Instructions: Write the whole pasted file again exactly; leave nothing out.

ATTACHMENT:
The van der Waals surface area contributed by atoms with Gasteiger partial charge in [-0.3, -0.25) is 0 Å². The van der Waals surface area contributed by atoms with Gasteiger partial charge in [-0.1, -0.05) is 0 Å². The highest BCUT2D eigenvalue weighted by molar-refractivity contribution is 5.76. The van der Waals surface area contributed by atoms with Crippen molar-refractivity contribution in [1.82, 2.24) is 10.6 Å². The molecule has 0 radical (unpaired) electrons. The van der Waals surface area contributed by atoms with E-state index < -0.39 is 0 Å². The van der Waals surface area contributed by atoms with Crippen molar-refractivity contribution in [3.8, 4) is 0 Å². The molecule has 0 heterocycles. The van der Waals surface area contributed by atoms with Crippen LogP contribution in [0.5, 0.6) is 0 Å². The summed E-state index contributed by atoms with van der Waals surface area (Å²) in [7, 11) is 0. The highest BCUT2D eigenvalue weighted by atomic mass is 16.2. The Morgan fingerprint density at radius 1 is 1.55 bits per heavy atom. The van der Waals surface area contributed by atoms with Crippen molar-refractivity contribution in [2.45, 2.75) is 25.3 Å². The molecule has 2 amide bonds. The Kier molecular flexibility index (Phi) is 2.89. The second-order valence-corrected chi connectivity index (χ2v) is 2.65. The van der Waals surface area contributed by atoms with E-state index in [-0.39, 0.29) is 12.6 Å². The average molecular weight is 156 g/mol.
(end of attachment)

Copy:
The van der Waals surface area contributed by atoms with Gasteiger partial charge in [-0.3, -0.25) is 0 Å². The van der Waals surface area contributed by atoms with Gasteiger partial charge in [-0.1, -0.05) is 0 Å². The highest BCUT2D eigenvalue weighted by molar-refractivity contribution is 5.76. The van der Waals surface area contributed by atoms with Crippen molar-refractivity contribution in [1.82, 2.24) is 10.6 Å². The molecule has 0 radical (unpaired) electrons. The van der Waals surface area contributed by atoms with E-state index < -0.39 is 0 Å². The van der Waals surface area contributed by atoms with Crippen molar-refractivity contribution in [3.8, 4) is 0 Å². The molecule has 0 heterocycles. The van der Waals surface area contributed by atoms with Crippen LogP contribution in [0.5, 0.6) is 0 Å². The summed E-state index contributed by atoms with van der Waals surface area (Å²) in [7, 11) is 0. The highest BCUT2D eigenvalue weighted by atomic mass is 16.2. The Morgan fingerprint density at radius 1 is 1.55 bits per heavy atom. The van der Waals surface area contributed by atoms with Crippen molar-refractivity contribution in [2.45, 2.75) is 25.3 Å². The molecule has 2 amide bonds. The Kier molecular flexibility index (Phi) is 2.89. The second-order valence-corrected chi connectivity index (χ2v) is 2.65. The van der Waals surface area contributed by atoms with E-state index in [-0.39, 0.29) is 12.6 Å². The average molecular weight is 156 g/mol.